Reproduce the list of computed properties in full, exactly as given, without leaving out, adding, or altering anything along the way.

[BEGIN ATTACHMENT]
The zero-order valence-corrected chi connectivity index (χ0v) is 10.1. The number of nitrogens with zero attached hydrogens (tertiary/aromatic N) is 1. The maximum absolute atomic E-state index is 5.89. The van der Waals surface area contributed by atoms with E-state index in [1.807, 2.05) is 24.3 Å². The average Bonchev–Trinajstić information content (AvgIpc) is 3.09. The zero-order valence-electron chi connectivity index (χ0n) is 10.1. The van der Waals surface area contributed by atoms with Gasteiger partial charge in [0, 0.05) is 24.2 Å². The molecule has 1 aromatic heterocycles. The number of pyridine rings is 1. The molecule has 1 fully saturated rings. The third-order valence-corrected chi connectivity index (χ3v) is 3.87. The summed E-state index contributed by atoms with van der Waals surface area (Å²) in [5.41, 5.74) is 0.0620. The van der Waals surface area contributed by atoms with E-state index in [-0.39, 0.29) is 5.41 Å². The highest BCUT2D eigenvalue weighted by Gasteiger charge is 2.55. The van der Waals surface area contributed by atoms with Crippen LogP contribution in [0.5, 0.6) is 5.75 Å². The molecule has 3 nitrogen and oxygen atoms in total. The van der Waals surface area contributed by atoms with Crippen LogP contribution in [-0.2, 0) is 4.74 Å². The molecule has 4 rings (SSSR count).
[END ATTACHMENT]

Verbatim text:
The zero-order valence-corrected chi connectivity index (χ0v) is 10.1. The number of nitrogens with zero attached hydrogens (tertiary/aromatic N) is 1. The maximum absolute atomic E-state index is 5.89. The van der Waals surface area contributed by atoms with E-state index in [1.807, 2.05) is 24.3 Å². The average Bonchev–Trinajstić information content (AvgIpc) is 3.09. The zero-order valence-electron chi connectivity index (χ0n) is 10.1. The van der Waals surface area contributed by atoms with Gasteiger partial charge in [0, 0.05) is 24.2 Å². The molecule has 1 aromatic heterocycles. The number of pyridine rings is 1. The molecule has 1 fully saturated rings. The third-order valence-corrected chi connectivity index (χ3v) is 3.87. The summed E-state index contributed by atoms with van der Waals surface area (Å²) in [5.41, 5.74) is 0.0620. The van der Waals surface area contributed by atoms with E-state index in [-0.39, 0.29) is 5.41 Å². The highest BCUT2D eigenvalue weighted by Gasteiger charge is 2.55. The van der Waals surface area contributed by atoms with Crippen LogP contribution in [0.5, 0.6) is 5.75 Å². The molecule has 3 nitrogen and oxygen atoms in total. The van der Waals surface area contributed by atoms with Crippen LogP contribution in [-0.2, 0) is 4.74 Å². The molecule has 4 rings (SSSR count).